4. djvu2pdf script by Christoph Sieghart
Option 3 is what worked well for me.

If djview4 was not easy to install using apt-get, then I would probably have taken a closer look at option 4, however having tried the Export feature of djview4, I am happy with the result.


'Export As' option of djview4:

Allows you to set a dpi for the output and 300 dpi was quite readable.
( The original .djvu was good quality so I could afford to be a bit lossy )


There is also an option to adjust the .jpeg compression, but I left it unchanged at 75%.



Best results are often obtained by using format A viewer, and 'Export':

What I meant by this is best illustrated by describing the alternative...

Less preferred alternative:
Having done the conversion to .ps, implicitly* or explicitly, open the file using 'Document Viewer' / Evince / Okular and try exporting.

The above may work, but for me, seems to be a less reliable way of attacking the problem.

Yes, Yes, cups has a pdf output helper

Yes, Yes, Okular has 'Print to file' option

However my experience was that viewing in a native .djvu reader (not Evince or Okular), and Exporting produced the most reliable result.


*ps/pdf viewer software will often open a .djvu file, but in the background, what really happened was probably a quick 'on the fly' conversion.

Tuesday, November 2, 2010

LibreOffice / OpenOffice - Where did my 'Formatting' toolbar go?

The toolbars in LibreOffice / OpenOffice are unlocked by default.

Whilst this is great for usability, it makes it easy to lose a toolbar also.

So you go into your application Writer and here is what you see:

When you would normally have above the "1 2 3 4 5" ruler something that mentioned Fonts and Font sizes???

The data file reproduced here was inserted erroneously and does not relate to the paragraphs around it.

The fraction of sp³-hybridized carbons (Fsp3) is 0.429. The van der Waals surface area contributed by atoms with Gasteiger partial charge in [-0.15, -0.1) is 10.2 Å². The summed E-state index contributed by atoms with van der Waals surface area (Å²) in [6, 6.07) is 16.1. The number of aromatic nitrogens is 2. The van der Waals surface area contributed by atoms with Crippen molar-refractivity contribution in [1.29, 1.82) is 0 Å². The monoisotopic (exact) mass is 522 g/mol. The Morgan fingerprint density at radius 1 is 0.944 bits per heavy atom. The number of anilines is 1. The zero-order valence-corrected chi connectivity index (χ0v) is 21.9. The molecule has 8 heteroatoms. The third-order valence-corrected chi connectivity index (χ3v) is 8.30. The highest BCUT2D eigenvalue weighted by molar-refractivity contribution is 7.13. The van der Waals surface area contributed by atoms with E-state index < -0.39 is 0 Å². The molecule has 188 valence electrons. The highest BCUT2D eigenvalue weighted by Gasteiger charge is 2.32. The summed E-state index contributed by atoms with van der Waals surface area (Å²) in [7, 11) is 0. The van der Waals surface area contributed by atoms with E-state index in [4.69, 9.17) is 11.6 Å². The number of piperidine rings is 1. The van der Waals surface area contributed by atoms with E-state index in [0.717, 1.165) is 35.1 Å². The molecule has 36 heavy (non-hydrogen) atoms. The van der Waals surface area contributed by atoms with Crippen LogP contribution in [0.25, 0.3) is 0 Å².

...and here is what you are missing:


In most cases it is just a case of ticking the checkbox in View -> Toolbars -> Formatting
and hopefully it reappears.

But what if View -> Toolbars -> Formatting is already checked?



Well as toolbars are unlocked by default, it is all too easy to drag them off somewhere by mistake.
Maybe the family were around and little Bernard clicked on the Word Processor icon and had a little play around. Or perhaps you had your finger pressed on the mouse and somebody talked to you from the side.
It is easily done.

In my case, the toolbar had been moved to the right of the main toolbar and was not easy to see at first glance. But having located it, then it is just a case of dragging it back to where it should be (below the main "File | Edit | View" toolbar.

The little grabber  is marked as 5 horizontal lines on top of each other, and if you hover over it then you should see a four pointed symbol, which indicates that you are about to perform a move.


So you have used the grabber (shown above) and pulled the toolbar back to where you usually like to see it.


Locking toolbars - a must really:

I have used OpenOffice for many years, and have never felt the need to move toolbars about. However, I know some folks like to move them to be down the sides or whatever their preference is.

So for me personally, unlocked toolbars are a waste.

Unless you feel the need to move things about then I would recommend for each of the toolbars, that you 'Lock Toolbar position' as shown here:


To the right of each toolbar there should be a little icon which has an arrow at the base and is clickable.
When you click it then the drop down menu (shown above) should appear, and you should 'Lock Toolbar Position'

Having the toolbars locked, means you can leave the computer on, and little Bernard at the controls, and your toolbars will still be there when you check later :)


Ubuntu and LibreOffice / OpenOffice:

Ubuntu have their own desktop 'look and feel', which gets tweaked slightly with each release.
The default themes are pretty usable by my reckoning, however when the application themes are touched up to bring them into line with the desktop themes, then sometimes there is an oversight.

What I found when I used an Ubuntu Lucid machine recently, was that OpenOffice had been touched up to bring it into line with the desktop theme, and in the process the little grabber was either hard to see or missing.

To reiterate: If you are using Ubuntu and cannot find the little grabber (shown below)...

...then just grab a bit of greyspace where the grabber should be, and you should be able to move that way.

Whilst this is not ideal, it is the price you pay for using a Linux Distribution which puts a high priority on Desktop themes and consistent look and feel.

I prefer Debian, where the defaults do not involve tinkering with the Application look and feel, (although I am free to switch on a different application theme (say crystal) from within Writer itself)